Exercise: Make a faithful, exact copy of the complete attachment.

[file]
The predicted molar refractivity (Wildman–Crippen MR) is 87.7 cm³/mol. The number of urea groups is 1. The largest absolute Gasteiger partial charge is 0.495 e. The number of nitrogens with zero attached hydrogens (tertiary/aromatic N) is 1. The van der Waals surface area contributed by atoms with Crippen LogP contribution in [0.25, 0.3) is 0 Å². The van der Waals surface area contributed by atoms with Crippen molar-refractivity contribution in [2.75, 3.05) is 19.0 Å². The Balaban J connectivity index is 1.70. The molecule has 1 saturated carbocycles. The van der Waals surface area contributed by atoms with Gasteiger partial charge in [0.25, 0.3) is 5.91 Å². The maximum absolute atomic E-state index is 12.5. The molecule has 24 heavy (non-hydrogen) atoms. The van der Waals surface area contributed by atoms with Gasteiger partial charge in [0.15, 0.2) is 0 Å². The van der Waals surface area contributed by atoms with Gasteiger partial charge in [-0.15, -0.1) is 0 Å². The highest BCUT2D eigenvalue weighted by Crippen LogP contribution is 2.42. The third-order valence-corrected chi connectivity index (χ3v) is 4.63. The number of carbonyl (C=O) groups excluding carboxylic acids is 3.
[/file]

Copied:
The predicted molar refractivity (Wildman–Crippen MR) is 87.7 cm³/mol. The number of urea groups is 1. The largest absolute Gasteiger partial charge is 0.495 e. The number of nitrogens with zero attached hydrogens (tertiary/aromatic N) is 1. The van der Waals surface area contributed by atoms with Crippen LogP contribution in [0.25, 0.3) is 0 Å². The van der Waals surface area contributed by atoms with Crippen molar-refractivity contribution in [2.75, 3.05) is 19.0 Å². The Balaban J connectivity index is 1.70. The molecule has 1 saturated carbocycles. The van der Waals surface area contributed by atoms with Gasteiger partial charge in [0.25, 0.3) is 5.91 Å². The maximum absolute atomic E-state index is 12.5. The molecule has 24 heavy (non-hydrogen) atoms. The van der Waals surface area contributed by atoms with Gasteiger partial charge in [0.15, 0.2) is 0 Å². The van der Waals surface area contributed by atoms with Gasteiger partial charge in [-0.15, -0.1) is 0 Å². The highest BCUT2D eigenvalue weighted by Crippen LogP contribution is 2.42. The third-order valence-corrected chi connectivity index (χ3v) is 4.63. The number of carbonyl (C=O) groups excluding carboxylic acids is 3.